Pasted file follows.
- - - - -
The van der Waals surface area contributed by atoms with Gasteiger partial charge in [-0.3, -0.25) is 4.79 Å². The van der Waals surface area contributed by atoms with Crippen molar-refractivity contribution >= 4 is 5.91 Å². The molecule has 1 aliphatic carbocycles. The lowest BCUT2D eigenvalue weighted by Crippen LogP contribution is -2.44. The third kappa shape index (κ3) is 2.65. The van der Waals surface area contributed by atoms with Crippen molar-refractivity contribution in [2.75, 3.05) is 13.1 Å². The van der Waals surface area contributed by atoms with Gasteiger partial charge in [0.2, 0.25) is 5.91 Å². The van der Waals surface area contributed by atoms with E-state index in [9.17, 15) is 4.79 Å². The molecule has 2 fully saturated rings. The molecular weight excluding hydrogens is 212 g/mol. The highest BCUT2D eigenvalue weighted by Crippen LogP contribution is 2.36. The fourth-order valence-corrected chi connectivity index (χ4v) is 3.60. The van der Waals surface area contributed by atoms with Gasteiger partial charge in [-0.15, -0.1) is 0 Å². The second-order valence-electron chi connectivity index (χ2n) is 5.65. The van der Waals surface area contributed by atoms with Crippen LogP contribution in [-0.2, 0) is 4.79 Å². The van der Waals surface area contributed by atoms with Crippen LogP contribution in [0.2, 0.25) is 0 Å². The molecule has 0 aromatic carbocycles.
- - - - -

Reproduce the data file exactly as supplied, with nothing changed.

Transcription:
The van der Waals surface area contributed by atoms with Gasteiger partial charge in [-0.3, -0.25) is 4.79 Å². The van der Waals surface area contributed by atoms with Crippen molar-refractivity contribution >= 4 is 5.91 Å². The molecule has 1 aliphatic carbocycles. The lowest BCUT2D eigenvalue weighted by Crippen LogP contribution is -2.44. The third kappa shape index (κ3) is 2.65. The van der Waals surface area contributed by atoms with Crippen molar-refractivity contribution in [2.75, 3.05) is 13.1 Å². The van der Waals surface area contributed by atoms with Gasteiger partial charge in [0.2, 0.25) is 5.91 Å². The van der Waals surface area contributed by atoms with E-state index in [9.17, 15) is 4.79 Å². The molecule has 2 fully saturated rings. The molecular weight excluding hydrogens is 212 g/mol. The highest BCUT2D eigenvalue weighted by Crippen LogP contribution is 2.36. The fourth-order valence-corrected chi connectivity index (χ4v) is 3.60. The van der Waals surface area contributed by atoms with Gasteiger partial charge in [-0.15, -0.1) is 0 Å². The second-order valence-electron chi connectivity index (χ2n) is 5.65. The van der Waals surface area contributed by atoms with Crippen LogP contribution in [-0.2, 0) is 4.79 Å². The van der Waals surface area contributed by atoms with Crippen LogP contribution in [0.2, 0.25) is 0 Å². The molecule has 0 aromatic carbocycles.